Monday, April 29, 2019

Nault's adaptation of The Handmaid's Tale an instant classic

Women writers, comic books and women in comic books are the loosely connected themes to the bulk my recent reading.

Let’s start with a superb graphic novel — Renée Nault’s adaptation of Margaret Atwood’s The Handmaid’s Tale.

Nault’s rendition is exactly what Will Eisner had in mind as he envisioned the comic book developing into the graphic novel.  Eisner’s concept of the graphic novel was one of art and text in sequence, telling a complex story about important issues.; essentially, a comic book for adults.  

Nault, a Canadian, (as is Atwood), deftly handles the source material, remaining true to the spirit of Atwood’s fine and frightening novel of a near future in which America is caught up in a civil war. The hand maids are young women, held captive against their will, and compelled to serve as brood hens for a conservative arm of Christianity.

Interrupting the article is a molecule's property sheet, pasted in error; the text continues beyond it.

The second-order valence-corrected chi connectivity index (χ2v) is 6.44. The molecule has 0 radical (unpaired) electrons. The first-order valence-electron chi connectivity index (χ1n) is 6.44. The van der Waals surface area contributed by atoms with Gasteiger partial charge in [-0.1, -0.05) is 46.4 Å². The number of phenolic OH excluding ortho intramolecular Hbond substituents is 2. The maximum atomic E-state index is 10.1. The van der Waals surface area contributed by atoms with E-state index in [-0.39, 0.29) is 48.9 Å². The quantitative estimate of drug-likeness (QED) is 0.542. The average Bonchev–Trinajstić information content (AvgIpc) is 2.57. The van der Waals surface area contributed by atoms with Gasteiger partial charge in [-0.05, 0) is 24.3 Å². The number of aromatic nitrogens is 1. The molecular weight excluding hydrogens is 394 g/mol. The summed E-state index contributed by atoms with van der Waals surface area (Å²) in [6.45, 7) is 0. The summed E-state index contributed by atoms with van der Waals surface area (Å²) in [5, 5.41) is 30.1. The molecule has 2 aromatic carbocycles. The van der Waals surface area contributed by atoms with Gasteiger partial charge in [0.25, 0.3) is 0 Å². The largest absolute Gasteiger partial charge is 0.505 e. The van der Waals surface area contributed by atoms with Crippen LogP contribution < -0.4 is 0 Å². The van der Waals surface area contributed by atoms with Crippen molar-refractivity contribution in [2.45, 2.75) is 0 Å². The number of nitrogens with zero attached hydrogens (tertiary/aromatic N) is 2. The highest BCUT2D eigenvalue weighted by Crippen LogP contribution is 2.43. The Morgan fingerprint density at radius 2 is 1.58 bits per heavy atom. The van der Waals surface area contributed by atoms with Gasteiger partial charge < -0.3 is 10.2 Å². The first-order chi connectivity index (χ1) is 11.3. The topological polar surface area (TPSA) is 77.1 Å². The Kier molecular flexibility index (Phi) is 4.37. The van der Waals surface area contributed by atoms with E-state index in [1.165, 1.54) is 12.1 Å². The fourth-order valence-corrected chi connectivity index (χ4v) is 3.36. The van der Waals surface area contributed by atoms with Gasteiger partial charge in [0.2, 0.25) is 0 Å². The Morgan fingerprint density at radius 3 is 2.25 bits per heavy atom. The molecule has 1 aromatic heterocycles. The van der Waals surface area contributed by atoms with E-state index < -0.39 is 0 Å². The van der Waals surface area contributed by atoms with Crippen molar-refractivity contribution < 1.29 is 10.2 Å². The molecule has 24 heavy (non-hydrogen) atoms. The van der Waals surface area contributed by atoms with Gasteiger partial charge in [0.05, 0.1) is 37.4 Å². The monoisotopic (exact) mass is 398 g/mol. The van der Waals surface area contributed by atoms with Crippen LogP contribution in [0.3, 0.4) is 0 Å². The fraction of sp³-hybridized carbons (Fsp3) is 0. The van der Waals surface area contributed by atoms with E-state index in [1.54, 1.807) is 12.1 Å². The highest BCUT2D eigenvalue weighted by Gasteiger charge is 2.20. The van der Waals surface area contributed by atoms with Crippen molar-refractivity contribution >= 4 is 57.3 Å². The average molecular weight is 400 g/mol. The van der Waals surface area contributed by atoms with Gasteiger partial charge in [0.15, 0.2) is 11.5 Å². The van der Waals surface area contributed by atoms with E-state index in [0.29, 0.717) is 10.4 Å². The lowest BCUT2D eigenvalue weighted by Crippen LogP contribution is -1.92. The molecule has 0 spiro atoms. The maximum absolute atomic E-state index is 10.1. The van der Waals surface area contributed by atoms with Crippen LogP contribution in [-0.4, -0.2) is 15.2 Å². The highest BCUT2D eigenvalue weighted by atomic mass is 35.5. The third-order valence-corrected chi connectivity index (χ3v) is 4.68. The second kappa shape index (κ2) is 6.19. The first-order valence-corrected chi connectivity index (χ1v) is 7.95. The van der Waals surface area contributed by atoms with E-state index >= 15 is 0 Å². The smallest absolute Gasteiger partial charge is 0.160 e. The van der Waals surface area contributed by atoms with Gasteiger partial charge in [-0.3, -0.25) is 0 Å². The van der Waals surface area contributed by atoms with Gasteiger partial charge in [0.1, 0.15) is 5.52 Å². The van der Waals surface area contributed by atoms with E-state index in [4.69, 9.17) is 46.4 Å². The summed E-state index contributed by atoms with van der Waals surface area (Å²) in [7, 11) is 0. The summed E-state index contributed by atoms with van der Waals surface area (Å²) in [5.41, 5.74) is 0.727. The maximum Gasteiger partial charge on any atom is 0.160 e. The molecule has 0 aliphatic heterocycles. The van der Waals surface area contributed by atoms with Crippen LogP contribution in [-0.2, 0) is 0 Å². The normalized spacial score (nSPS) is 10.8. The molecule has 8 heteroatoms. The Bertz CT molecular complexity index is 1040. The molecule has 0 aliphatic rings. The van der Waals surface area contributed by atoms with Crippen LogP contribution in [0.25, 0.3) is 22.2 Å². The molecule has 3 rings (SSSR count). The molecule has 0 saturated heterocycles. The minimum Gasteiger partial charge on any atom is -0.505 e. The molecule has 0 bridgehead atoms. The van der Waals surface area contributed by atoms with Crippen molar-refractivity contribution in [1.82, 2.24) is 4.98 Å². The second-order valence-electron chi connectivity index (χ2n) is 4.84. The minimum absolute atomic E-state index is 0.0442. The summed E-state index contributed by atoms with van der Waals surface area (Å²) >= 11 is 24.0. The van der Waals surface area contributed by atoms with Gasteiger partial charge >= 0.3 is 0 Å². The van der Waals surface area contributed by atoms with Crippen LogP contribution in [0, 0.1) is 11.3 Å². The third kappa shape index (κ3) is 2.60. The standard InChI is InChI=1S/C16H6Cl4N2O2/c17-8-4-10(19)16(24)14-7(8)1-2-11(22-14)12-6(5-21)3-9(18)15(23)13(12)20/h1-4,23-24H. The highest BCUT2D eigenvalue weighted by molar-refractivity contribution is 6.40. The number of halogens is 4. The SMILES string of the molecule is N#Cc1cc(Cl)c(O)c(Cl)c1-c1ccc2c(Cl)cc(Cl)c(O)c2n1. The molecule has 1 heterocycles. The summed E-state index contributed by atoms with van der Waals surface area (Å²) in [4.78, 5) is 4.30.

Set against the horror of the story, Nault’s water colors leap from the page.   And it is exactly here — in the juxtaposition of beauty and horror — that the power of the graphic novel lies.  Nault has set a high bar for future graphic novels, whether an original work or adaptation.

The Handmaid’s Tale joins March, Maus and Persepolis as a superb and lasting example of how the comic book has morphed into a powerful vehicle  for telling meaningful stories for adult readers.

Two books by Robert Crumb, The Sweeter Side of R. Crumb and Odds & Ends, are best reserved for the Crumb aficionado.  Illustrations range from designs for business cards to concert posters to portraits.   

Also for aficionados is Reinventing Comics by Scott McCloud, which is a follow-up to his pioneering treatise on comics, Understanding Comics. McCloud wrote Reinventing Comics 20 years ago and changes in technology and the comic industry reveal how badly the book has aged.